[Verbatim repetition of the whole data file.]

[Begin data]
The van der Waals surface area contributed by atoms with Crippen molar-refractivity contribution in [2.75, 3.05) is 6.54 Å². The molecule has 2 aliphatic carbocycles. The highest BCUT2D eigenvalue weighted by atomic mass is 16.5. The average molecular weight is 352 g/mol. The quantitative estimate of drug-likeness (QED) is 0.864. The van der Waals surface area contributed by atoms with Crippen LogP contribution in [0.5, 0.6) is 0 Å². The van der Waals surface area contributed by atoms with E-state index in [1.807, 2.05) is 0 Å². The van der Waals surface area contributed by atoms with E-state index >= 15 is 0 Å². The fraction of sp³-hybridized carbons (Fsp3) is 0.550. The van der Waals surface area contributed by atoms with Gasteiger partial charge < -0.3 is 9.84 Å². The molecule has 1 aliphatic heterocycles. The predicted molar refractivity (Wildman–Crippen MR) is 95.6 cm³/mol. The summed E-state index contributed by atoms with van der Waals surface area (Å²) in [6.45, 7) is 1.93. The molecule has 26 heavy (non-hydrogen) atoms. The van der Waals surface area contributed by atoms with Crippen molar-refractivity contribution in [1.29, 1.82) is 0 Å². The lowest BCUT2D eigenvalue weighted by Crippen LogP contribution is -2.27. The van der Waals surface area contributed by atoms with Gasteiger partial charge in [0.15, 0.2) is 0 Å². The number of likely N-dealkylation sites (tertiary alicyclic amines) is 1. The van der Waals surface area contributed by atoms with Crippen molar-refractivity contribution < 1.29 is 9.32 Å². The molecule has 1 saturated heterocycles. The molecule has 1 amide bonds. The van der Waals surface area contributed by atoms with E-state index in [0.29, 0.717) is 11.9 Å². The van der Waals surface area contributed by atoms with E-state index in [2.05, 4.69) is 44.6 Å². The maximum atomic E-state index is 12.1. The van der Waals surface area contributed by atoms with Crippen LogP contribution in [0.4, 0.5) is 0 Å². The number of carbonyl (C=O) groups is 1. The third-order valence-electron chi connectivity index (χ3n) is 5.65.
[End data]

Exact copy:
The van der Waals surface area contributed by atoms with Crippen molar-refractivity contribution in [2.75, 3.05) is 6.54 Å². The molecule has 2 aliphatic carbocycles. The highest BCUT2D eigenvalue weighted by atomic mass is 16.5. The average molecular weight is 352 g/mol. The quantitative estimate of drug-likeness (QED) is 0.864. The van der Waals surface area contributed by atoms with Crippen LogP contribution in [0.5, 0.6) is 0 Å². The van der Waals surface area contributed by atoms with E-state index in [1.807, 2.05) is 0 Å². The van der Waals surface area contributed by atoms with E-state index >= 15 is 0 Å². The fraction of sp³-hybridized carbons (Fsp3) is 0.550. The van der Waals surface area contributed by atoms with Gasteiger partial charge < -0.3 is 9.84 Å². The molecule has 1 aliphatic heterocycles. The predicted molar refractivity (Wildman–Crippen MR) is 95.6 cm³/mol. The summed E-state index contributed by atoms with van der Waals surface area (Å²) in [6.45, 7) is 1.93. The molecule has 26 heavy (non-hydrogen) atoms. The van der Waals surface area contributed by atoms with Crippen molar-refractivity contribution in [1.29, 1.82) is 0 Å². The lowest BCUT2D eigenvalue weighted by Crippen LogP contribution is -2.27. The van der Waals surface area contributed by atoms with Gasteiger partial charge in [0.15, 0.2) is 0 Å². The number of likely N-dealkylation sites (tertiary alicyclic amines) is 1. The van der Waals surface area contributed by atoms with Crippen molar-refractivity contribution < 1.29 is 9.32 Å². The molecule has 1 saturated heterocycles. The molecule has 1 amide bonds. The van der Waals surface area contributed by atoms with E-state index in [0.29, 0.717) is 11.9 Å². The van der Waals surface area contributed by atoms with E-state index in [2.05, 4.69) is 44.6 Å². The maximum atomic E-state index is 12.1. The van der Waals surface area contributed by atoms with Crippen LogP contribution in [0.4, 0.5) is 0 Å². The number of carbonyl (C=O) groups is 1. The third-order valence-electron chi connectivity index (χ3n) is 5.65.